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Church From Below: A cardinal with “a very closed mind”

Church From Below: A cardinal with “a very closed mind”

Photo: Robert McClory

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Today’s Guest Blogger is Robert McClory. Robert is an associate professor emeritus at Northwestern’s Medill School of Journalism, a longtime writer with the National Catholic Reporter and the author of seven books, including Faithful Dissenters: Men and Women Who Loved and Changed the Church.

In a recent column in the Catholic New World, Cardinal Francis George with grim determination explains why women cannot be ordained priests and claims that those who press openly for a change in the law are “inconsistent” with their “continuing claims to be Catholic.” No waffling here and no possibility of discussion.

The column appears to be a response to growing disagreement within the Church about the ban on women priests. Recent polls indicate upwards of 60 percent of U.S. Catholics favor the ordination of women. Last month some 600 members of Ascension Church in Oak Park, along with their pastor, signed a statement expressing “solidarity” with women and married men who feel called to the priesthood. George said such sentiments are seriously wrong-headed, but his arguments are likely to convince only those who hold a narrow, almost fundamentalist notion of Church authority and a simplistic, one-sided view of Church history.

First, says the cardinal, no one has a right to the priesthood since it is a free gift of God. While that is certainly true, it is not the point of advocates of women’s ordination. The real point is whether the Church hierarchy has a right to ban half the members of the Catholic Church from being considered for priesthood, solely because of their sex. And in doing so, the Church has constructed a roadblock to prevent many freely called by the Holy Spirit to priesthood from responding to that call.

George insists the institutional Church has barred women because it is Christ’s will that only men be ordained. However, that is not a self-evident truth. Various passages in the New Testament can be produced to support arguments both for and against women’s ordination. A Pontifical Biblical Commission summoned by Pope Paul VI concluded in 1976 that the New Testament does not settle “in a clear way and once and for all the possible accession of women to the presbyterate.” Their conclusion has never been refuted. So George is simply stating his own opinion in claiming that the argument of women’s ordination advocates “is with Jesus, not the church.”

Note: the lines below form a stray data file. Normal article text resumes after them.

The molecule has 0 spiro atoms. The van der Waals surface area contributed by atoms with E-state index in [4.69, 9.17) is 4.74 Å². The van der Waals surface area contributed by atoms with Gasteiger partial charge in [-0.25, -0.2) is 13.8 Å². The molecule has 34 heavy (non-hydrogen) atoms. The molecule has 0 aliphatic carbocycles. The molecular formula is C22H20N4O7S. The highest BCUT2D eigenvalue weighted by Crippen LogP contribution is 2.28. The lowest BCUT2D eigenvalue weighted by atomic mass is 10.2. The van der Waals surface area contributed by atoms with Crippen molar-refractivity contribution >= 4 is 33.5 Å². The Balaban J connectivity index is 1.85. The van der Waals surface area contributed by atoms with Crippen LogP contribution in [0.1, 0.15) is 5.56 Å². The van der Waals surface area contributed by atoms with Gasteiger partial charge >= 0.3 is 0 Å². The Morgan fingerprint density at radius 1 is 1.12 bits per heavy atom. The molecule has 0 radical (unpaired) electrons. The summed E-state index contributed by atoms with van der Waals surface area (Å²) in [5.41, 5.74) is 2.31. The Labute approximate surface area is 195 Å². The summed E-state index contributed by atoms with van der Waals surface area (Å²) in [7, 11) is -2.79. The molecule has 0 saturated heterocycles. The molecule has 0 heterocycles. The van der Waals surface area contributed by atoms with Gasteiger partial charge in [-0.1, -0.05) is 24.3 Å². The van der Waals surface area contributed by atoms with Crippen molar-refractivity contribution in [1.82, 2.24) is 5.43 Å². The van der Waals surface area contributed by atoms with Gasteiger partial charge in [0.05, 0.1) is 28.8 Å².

The hierarchy has also long resisted the possibility of women priests on the grounds that we have a constant and irreversible tradition of male-only priesthood. But that is not self-evident either. Considerable archaeological evidence points to the existence of women deacons, priests, even bishops in the Church’s early centuries. Cardinal George presents his own overview of Church history, stating, “The fact that some theologians in every age have put forth arguments contrary to church teaching proves nothing except that they are mistaken.”

He gives no consideration to the teaching embraced by the Second Vatican Council in the Constitution on Divine Revelation: “The tradition that comes to us from the apostles develops in the Church with the help of the Holy Spirit. For there is growth in the understanding of the realities and the words that have been handed down.” This development, says the council, happens through the study and contemplation of believers as well as the preaching of bishops and popes. History provides numerous examples of teachings once assumed to be absolute and certain that were ultimately reversed. The ban against accepting interest on loans and the doctrine that the Earth is the center of the solar system are among the better-known examples.

Nor does the cardinal wrestle with the telling words of Joseph Ratzinger in his commentary on The Constitution on Divine Revelation: “Not everything that exists in the Church must for that reason be a legitimate tradition. . . . There is a distorting as well as a legitimate tradition. . . . Consequently, tradition must not be considered only affirmatively, but also critically.”

In conclusion George says Catholics who want to live their faith in peace should not be subjected to protests and arguments “by others whose personal faith is not adequate to the faith of the church.” For him, it seems the faith of the Church is located in a hermetically sealed box and not subject to scrutiny, much less the possibility of development, and those who think otherwise are doubtfully Catholic. What is involved here, he says, is “personal integrity.” What is really involved here, I believe, is a very closed mind.